If you are reading this column, I assume that you would like to eat in a healthier way. Perhaps you would like to lose some weight. I was talking to someone recently who said she lost over 20 pounds four years ago. When I asked her why, she said that she turned 55 and did not like how she looked. Now four years later she has gained all of that weight back and then some more. She is not unique. Studies show that between one-third and two-thirds of people who diet regain most of the lost weight within five years. But many keep off the weight they have lost.
There are other people, including myself, who improve eating habits for reasons other than weight loss. When I found out I was sensitive to gluten nine years ago, I gladly gave it up in order to feel better. But I did not stop there. I began investigating food and nutrition and found out about the power of the foods to hurt or to heal.
So I began to eat more of the foods that are healing and to teach others about healthy foods, too.
But it is hard
Everything in our society is set up for us to fail at healthy eating. Fast, easy, unhealthy food is everywhere. We are encouraged to be busy and cooking takes time. Most of the “healthy” food really isn’t, such as Lean Cuisine or Weight Watchers frozen meals. With all of this negative pressure, how can you change your habits permanently?
Find your “bigger why”
What are the reasons that you want to change? These reasons almost always need to be bigger and more important than just looking good or fitting into a smaller size dress. Try and identify your driving purpose and write it down in a concise statement.
As a Christian, the Westminster Shorter Catechism gives me a summary of my major life purpose, which is “to glorify God and enjoy Him forever.” The body God has given me houses the Holy Spirit and is the temple through which I worship and glorify God. If I am knowingly doing things that are unhealthy for my body, then it is as if I am purposely dishonoring God. I want to be able to live a long, productive life and continue to be of service to my family and community.
Find a positive role model
My grandmother, Mary Usher, gave me the model of how I want to live my life. “Nano” was one of 10 children born on a farm near Durham, North Carolina. She lived a productive and happy life until she was 96. At the time of her death she did not have to take any regular prescription medications, had very clear mental functioning and her only physical problem was macular degeneration, which began in her late 80s. She spent her life eating healthy whole foods and moving regularly. Nano especially enjoyed working in her garden growing roses and tomatoes. She served her family, church and community throughout her life and was driving until the age of 89.
Genetic propensities and health
When a baby is born, people try to determine whom the baby looks like. One person will see similarities to the mother and her family and others will see the father and his family. We also inherit genetic tendencies for heath status from our families. Nine of the ten children in my grandmother’s generation lived until their 70’s or older. At one point my grandmother and her four closest siblings were all in their 80’s or 90’s. My father lived until he was 89 and my mother is currently 88.
I have a genetic propensity for long life. I also have some other genetic propensities for poor health. My paternal grandfather had diabetes, as did both my father and mother. I had gestational diabetes when I was pregnant with my son, so I know that I need to be careful about my blood sugar as I get older.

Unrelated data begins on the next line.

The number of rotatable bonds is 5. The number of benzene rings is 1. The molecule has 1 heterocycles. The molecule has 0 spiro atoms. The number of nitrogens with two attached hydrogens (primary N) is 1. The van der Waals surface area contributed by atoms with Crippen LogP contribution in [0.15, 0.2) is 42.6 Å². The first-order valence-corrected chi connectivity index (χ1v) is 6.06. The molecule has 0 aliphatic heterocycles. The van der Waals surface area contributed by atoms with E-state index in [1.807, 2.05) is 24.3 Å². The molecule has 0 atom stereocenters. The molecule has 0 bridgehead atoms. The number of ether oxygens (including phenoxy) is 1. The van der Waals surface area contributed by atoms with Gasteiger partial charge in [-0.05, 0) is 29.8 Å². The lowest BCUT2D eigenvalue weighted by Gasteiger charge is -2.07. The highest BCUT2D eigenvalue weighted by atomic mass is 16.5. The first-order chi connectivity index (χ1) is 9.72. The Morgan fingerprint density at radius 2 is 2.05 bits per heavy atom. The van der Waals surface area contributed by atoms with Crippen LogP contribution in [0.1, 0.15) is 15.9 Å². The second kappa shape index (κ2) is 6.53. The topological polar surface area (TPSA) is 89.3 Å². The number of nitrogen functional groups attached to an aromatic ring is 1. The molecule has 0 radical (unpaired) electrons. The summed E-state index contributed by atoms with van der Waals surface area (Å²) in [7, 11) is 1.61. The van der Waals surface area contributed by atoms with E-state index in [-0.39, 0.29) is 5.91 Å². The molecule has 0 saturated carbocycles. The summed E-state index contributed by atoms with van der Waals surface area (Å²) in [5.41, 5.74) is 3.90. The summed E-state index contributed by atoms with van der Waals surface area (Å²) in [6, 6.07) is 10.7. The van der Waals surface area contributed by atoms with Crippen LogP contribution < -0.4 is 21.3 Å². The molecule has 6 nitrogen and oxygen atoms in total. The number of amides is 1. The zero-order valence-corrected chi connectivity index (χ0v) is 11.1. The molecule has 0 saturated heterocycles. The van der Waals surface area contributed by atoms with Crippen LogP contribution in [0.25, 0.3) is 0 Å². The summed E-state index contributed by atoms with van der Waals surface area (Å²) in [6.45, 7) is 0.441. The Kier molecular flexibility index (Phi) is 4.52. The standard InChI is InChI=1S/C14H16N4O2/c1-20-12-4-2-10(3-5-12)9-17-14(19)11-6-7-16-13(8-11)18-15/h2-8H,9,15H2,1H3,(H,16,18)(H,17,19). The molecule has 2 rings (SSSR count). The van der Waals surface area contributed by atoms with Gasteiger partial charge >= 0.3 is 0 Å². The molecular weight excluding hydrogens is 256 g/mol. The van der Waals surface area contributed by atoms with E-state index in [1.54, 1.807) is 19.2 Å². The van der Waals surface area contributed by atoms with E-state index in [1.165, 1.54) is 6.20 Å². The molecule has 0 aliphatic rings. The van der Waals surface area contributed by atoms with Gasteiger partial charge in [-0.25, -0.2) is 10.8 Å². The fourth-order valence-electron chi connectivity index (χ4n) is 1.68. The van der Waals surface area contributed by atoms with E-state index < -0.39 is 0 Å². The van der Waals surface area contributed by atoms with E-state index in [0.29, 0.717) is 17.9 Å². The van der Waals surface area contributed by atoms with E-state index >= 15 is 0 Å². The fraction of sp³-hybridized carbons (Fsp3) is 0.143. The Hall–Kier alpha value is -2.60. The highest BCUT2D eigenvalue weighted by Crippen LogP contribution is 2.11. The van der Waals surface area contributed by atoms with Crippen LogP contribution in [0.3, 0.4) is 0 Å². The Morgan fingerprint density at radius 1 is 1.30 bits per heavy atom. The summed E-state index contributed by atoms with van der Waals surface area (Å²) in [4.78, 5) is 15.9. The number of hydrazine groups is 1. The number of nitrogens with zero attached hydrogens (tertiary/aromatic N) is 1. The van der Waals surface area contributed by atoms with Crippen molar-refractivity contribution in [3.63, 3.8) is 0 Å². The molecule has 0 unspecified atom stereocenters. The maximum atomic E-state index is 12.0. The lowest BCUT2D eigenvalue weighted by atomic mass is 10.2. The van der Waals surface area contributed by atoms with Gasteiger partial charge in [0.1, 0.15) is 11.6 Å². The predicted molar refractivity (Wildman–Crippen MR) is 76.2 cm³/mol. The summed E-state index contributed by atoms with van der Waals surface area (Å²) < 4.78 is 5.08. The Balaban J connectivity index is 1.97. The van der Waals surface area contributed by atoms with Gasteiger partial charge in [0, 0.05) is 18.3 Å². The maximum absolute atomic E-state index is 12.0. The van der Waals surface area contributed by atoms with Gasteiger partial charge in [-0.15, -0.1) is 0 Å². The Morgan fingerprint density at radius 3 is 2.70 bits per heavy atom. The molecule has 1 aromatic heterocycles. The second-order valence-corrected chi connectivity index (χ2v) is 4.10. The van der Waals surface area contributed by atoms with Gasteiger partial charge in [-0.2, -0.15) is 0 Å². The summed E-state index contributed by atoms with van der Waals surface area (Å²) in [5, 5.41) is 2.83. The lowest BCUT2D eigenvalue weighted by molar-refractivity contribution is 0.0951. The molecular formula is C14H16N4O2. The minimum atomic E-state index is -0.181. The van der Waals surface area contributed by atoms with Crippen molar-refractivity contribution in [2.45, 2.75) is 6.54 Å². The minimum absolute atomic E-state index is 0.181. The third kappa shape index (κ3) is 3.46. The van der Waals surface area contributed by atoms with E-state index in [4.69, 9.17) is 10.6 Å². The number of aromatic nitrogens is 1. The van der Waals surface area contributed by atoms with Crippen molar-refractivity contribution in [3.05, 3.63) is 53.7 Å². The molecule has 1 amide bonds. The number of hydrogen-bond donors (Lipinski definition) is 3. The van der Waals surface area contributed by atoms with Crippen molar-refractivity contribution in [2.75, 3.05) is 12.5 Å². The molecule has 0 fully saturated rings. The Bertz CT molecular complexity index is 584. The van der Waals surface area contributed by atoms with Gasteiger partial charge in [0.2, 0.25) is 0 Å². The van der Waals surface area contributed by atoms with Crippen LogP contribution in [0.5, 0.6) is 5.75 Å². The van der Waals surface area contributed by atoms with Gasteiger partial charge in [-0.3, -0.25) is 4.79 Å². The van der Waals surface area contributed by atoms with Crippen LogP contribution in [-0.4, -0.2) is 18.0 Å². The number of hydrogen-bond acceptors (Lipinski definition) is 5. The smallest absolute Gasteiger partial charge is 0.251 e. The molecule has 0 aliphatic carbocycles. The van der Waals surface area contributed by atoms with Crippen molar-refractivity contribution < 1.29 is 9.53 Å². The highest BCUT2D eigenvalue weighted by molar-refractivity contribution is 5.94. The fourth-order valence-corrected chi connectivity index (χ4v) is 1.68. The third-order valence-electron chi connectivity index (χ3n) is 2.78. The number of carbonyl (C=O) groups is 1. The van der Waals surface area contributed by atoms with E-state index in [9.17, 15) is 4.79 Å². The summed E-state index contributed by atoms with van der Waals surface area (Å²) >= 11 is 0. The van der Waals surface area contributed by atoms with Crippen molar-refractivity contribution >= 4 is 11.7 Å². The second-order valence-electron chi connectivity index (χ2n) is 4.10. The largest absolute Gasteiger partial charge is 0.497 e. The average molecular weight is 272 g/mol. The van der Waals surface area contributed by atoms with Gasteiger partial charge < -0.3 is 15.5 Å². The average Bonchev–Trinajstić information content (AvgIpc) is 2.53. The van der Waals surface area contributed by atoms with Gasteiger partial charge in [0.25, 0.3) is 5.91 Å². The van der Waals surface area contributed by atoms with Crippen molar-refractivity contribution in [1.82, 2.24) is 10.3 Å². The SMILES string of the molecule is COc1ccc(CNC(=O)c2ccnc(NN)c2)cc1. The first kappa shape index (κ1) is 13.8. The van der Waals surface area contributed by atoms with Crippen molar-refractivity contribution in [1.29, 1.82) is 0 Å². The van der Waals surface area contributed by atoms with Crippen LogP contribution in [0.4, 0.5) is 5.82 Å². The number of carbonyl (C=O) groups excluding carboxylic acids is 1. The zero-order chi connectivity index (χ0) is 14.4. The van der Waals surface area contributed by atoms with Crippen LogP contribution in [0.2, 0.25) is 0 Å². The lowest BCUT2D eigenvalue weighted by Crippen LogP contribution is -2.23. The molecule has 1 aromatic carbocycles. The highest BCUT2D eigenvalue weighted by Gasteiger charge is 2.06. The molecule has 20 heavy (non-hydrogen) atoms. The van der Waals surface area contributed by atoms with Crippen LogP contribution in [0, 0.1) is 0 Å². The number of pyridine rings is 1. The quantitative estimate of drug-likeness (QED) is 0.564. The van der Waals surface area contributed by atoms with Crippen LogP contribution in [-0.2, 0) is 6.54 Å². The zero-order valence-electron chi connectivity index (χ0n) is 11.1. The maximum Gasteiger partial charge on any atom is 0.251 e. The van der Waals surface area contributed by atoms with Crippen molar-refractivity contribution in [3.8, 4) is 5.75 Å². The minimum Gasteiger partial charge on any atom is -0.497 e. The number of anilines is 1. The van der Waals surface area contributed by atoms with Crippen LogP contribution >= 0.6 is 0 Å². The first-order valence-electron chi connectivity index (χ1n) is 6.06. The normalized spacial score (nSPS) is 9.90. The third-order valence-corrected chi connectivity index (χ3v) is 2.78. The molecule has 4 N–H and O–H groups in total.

The good news is that our genes are not our destiny
I do not have to have the negative health consequences that both my mother and father faced. But I do have to be proactive about my health. I have a positive role model for healthy lifestyle practices from my grandmother. On the other hand, my mother gives me a picture of what happens when a healthy lifestyle is not adopted.
The majority of people living 100 years ago ate mostly organic whole foods. They also were physically active and – with no TV or other media – they generally also stayed more mentally active than today’s generation. As we commit to eating a whole foods diet, exercising on a daily basis and remaining mentally active, we all can mitigate any negative genetic tendencies.
Identify your “bigger why” and your role models
To reach your maximum health potential, I encourage you to find your “bigger why”. These reasons can help you keep going when the road is hard. In addition to having compelling reasons, it is also helpful to have role models for our actions. These may be members of your family, but they do not have to be. Anyone with positive characteristics can be chosen for your role model. Just keep in mind your genetic tendencies because if you have the body frame of a muscular athlete, you will be destined for failure if your role model looks like Twiggy!
If you need expert help to determine the diet and other lifestyle practices that you need to reach your maximum health, please give me a call. I offer a complimentary, 20-minute phone consultation to see if we would be a good fit.
Ginger Hudock is a holistic nutrition consultant in Aiken, SC. Her business, Nutrition with Ginger, helps clients discover the power of personalized, whole foods nutrition to prevent and heal from many chronic health concerns, especially food allergies and sensitivities. She is a graduate of the Nutrition Consultant Program at Hawthorn University and is also a Certified Gluten Practitioner. Prior to beginning her career in nutrition, Ginger was an educator and college administrator for thirty years, most recently as the Vice Chancellor for Business and Finance at USC Aiken. To sign up for nutrition consultation sessions or her newsletter and blog where she gives more nutrition news and recipes, visit Ginger’s website at www.NutritionwithGinger.net, or call 803-640-4381.